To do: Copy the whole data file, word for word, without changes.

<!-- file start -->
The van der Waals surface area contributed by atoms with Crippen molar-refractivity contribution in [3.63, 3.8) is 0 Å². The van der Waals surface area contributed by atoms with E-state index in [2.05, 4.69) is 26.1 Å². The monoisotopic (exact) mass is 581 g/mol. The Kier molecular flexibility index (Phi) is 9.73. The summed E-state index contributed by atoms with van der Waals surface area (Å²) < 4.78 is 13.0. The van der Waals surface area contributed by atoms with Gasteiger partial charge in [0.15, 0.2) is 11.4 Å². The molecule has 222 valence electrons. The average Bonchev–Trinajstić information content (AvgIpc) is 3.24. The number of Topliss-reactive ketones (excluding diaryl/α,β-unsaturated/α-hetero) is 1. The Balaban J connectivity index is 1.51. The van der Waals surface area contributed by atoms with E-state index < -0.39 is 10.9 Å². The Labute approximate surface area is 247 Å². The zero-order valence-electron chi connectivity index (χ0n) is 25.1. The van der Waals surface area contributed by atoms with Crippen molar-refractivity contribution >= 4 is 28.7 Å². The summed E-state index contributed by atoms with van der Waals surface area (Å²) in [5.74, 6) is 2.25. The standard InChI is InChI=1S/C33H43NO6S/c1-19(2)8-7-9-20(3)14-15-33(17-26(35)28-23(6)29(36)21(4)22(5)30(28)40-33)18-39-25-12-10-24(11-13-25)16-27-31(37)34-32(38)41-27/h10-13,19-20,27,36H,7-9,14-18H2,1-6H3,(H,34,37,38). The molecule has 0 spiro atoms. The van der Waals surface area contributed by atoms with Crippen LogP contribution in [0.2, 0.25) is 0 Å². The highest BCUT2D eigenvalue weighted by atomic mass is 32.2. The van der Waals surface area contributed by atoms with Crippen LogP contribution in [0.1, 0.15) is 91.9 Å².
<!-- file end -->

The van der Waals surface area contributed by atoms with Crippen molar-refractivity contribution in [3.63, 3.8) is 0 Å². The van der Waals surface area contributed by atoms with E-state index in [2.05, 4.69) is 26.1 Å². The monoisotopic (exact) mass is 581 g/mol. The Kier molecular flexibility index (Phi) is 9.73. The summed E-state index contributed by atoms with van der Waals surface area (Å²) < 4.78 is 13.0. The van der Waals surface area contributed by atoms with Gasteiger partial charge in [0.15, 0.2) is 11.4 Å². The molecule has 222 valence electrons. The average Bonchev–Trinajstić information content (AvgIpc) is 3.24. The number of Topliss-reactive ketones (excluding diaryl/α,β-unsaturated/α-hetero) is 1. The Balaban J connectivity index is 1.51. The van der Waals surface area contributed by atoms with E-state index < -0.39 is 10.9 Å². The Labute approximate surface area is 247 Å². The zero-order valence-electron chi connectivity index (χ0n) is 25.1. The van der Waals surface area contributed by atoms with Crippen molar-refractivity contribution >= 4 is 28.7 Å². The summed E-state index contributed by atoms with van der Waals surface area (Å²) in [5.74, 6) is 2.25. The standard InChI is InChI=1S/C33H43NO6S/c1-19(2)8-7-9-20(3)14-15-33(17-26(35)28-23(6)29(36)21(4)22(5)30(28)40-33)18-39-25-12-10-24(11-13-25)16-27-31(37)34-32(38)41-27/h10-13,19-20,27,36H,7-9,14-18H2,1-6H3,(H,34,37,38). The molecule has 0 spiro atoms. The van der Waals surface area contributed by atoms with Crippen LogP contribution in [0.2, 0.25) is 0 Å². The highest BCUT2D eigenvalue weighted by atomic mass is 32.2. The van der Waals surface area contributed by atoms with Crippen LogP contribution in [0.1, 0.15) is 91.9 Å².